OSU announces policy requiring students to self-report felony co - KPTV - FOX 12

OSU announces policy requiring students to self-report felony convictions, sex offender status

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Oregon State University (FOX 12 file image) Oregon State University (FOX 12 file image)

Oregon State University has announced a new policy requiring students to self-report past felony convictions and registered sex offender status before enrolling in fall 2018 classes.

The policy applies to new and continuing OSU students.

“The purpose of this self-disclosure policy is not to prevent students with these histories from enrolling, but rather to support the safety of the OSU community, and to support these students’ success as they progress through their education onto graduation,” said OSU President Ed Ray.

The decision comes after a report last year revealed OSU baseball pitcher Luke Heimlich was a registered sex offender after pleading guilty to molesting a 6-year-old girl when he was a teenager.

Heimlich had been named Pac-12 Pitcher of the Year, but decided not to accompany the Beavers to the College World Series following the release of the report, citing distractions to teammates, turmoil for his family and “even more unwanted attention to an innocent young girl.”

The university sent out a note to students, faculty and staff addressing the issue last June, but did not reference the case in announcing the new policy Thursday.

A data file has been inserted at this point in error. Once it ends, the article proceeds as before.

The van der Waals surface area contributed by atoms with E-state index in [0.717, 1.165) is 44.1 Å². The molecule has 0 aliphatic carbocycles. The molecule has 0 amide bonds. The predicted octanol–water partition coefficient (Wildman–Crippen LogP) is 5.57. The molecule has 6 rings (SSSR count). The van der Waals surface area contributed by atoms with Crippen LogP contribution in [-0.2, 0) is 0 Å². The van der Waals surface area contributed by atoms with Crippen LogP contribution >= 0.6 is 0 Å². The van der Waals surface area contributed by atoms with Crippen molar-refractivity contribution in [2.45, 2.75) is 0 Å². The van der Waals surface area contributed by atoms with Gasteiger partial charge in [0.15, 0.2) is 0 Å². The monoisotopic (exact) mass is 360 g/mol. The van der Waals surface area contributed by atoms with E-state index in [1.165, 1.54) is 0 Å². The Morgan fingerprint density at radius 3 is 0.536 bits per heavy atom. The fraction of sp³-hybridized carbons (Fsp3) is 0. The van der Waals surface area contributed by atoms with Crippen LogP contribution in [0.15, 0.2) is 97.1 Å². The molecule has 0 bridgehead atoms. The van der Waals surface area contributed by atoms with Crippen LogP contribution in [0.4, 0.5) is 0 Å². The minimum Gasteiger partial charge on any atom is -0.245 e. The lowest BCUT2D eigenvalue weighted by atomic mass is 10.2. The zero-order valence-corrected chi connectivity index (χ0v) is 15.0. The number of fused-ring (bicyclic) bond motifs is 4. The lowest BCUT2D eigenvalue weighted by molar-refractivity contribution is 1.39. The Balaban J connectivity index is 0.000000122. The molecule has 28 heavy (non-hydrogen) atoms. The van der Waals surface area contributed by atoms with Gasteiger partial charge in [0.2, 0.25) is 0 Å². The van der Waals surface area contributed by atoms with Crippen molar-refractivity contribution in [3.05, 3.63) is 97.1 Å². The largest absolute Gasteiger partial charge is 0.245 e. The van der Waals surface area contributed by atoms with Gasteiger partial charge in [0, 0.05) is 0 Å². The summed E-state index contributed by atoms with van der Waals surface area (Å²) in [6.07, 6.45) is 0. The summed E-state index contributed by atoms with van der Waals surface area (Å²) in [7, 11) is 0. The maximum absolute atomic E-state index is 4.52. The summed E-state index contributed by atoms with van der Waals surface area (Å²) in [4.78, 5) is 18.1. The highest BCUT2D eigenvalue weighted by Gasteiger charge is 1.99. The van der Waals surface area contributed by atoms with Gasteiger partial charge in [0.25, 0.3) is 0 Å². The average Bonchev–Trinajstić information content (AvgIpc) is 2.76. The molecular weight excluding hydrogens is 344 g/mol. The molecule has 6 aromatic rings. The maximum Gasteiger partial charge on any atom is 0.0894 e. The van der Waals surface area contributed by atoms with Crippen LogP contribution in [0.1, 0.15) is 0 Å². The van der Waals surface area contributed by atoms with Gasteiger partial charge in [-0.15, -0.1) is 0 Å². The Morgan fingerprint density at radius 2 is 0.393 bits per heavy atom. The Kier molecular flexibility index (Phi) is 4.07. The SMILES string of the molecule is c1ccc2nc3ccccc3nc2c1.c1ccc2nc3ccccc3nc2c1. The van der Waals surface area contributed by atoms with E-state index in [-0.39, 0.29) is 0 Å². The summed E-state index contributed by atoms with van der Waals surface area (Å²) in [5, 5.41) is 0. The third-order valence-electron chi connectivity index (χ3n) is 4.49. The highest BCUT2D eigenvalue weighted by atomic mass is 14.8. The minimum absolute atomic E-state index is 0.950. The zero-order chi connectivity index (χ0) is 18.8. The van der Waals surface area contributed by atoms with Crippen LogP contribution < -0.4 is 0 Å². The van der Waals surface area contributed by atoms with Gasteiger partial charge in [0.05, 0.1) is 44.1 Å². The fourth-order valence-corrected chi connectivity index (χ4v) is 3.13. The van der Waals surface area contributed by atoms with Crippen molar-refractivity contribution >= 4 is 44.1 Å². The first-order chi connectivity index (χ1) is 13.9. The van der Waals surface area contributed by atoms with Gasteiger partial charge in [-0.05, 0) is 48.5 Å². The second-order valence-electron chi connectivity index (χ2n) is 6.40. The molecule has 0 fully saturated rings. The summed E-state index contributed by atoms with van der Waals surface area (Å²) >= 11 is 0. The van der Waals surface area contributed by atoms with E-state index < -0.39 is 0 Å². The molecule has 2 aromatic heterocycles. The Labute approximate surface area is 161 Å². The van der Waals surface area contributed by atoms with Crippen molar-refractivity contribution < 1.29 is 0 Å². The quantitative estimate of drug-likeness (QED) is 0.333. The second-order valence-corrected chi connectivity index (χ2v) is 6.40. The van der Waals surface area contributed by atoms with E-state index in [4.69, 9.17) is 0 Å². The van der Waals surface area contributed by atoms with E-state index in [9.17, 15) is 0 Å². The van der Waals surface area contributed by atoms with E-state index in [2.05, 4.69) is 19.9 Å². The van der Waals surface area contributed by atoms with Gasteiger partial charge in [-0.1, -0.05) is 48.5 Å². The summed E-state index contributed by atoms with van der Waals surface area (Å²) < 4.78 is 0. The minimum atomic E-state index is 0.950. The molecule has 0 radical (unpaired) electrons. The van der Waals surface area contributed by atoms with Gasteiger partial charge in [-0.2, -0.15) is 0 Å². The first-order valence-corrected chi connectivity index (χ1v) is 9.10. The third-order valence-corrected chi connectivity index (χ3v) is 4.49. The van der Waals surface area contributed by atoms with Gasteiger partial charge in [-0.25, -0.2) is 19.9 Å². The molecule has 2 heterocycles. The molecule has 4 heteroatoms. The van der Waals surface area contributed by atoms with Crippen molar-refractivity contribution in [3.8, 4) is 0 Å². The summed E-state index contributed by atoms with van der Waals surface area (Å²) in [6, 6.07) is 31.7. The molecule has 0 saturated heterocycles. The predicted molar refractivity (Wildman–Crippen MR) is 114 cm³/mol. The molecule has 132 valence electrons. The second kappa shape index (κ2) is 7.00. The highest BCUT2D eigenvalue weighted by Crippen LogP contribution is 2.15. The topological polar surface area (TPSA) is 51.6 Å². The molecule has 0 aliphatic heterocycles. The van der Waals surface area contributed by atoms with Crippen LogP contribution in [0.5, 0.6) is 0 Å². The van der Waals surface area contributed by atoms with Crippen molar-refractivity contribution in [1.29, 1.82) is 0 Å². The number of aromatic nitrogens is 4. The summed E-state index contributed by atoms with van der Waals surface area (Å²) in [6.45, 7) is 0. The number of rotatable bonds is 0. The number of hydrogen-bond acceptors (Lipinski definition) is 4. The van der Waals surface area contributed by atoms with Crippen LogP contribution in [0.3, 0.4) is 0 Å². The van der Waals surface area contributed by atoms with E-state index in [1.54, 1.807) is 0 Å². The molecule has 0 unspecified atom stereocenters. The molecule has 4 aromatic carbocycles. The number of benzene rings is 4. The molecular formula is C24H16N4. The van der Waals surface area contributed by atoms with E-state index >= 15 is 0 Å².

The new policy was recommended by a task force that Ray charged last year to review OSU’s admission and attendance policies for prospective students with prior criminal histories. The task force was made up of representatives from faculty, students and university administrative offices.

“This policy is not about this university’s public image,” Ray said. “It is about serving OSU’s educational mission, supporting student success and prioritizing community safety. This policy and all of my decisions always will be in alignment with Oregon State’s mission, values and commitments."

The university already requires students to self-disclose certain felonies to live in a residence hall. As well, full criminal history checks with law enforcement agencies are required for employment or volunteering in sensitive university programs, such as working with minors.

Steve Clark, OSU vice president for university relations and marketing, said the university receives reports from Oregon State Police regarding registered sex offenders attending OSU and precludes those students from living in the residence halls or working with minors.

Some university programs do not accept students with certain felony histories, such as counseling programs in the College of Education and programs in the College of Pharmacy.

Going forward, a university committee will conduct a confidential case-by-case review of each of the self-disclosing students’ situations.

Clark said OSU’s dean of student life then will determine any extracurricular engagement and participation limitations or requirements needed for safety involving a self-disclosed student. The dean also will provide support to self-disclosed students in their engagement activities.

Clark also said OSU’s director of public safety periodically will meet individually with each self-disclosed student.

“Where there is not a safety risk posed by the student participating in an activity, OSU will support the student’s participation in programs and activities, and their success,” Clark said. 

For more information, go to leadership.oregonstate.edu

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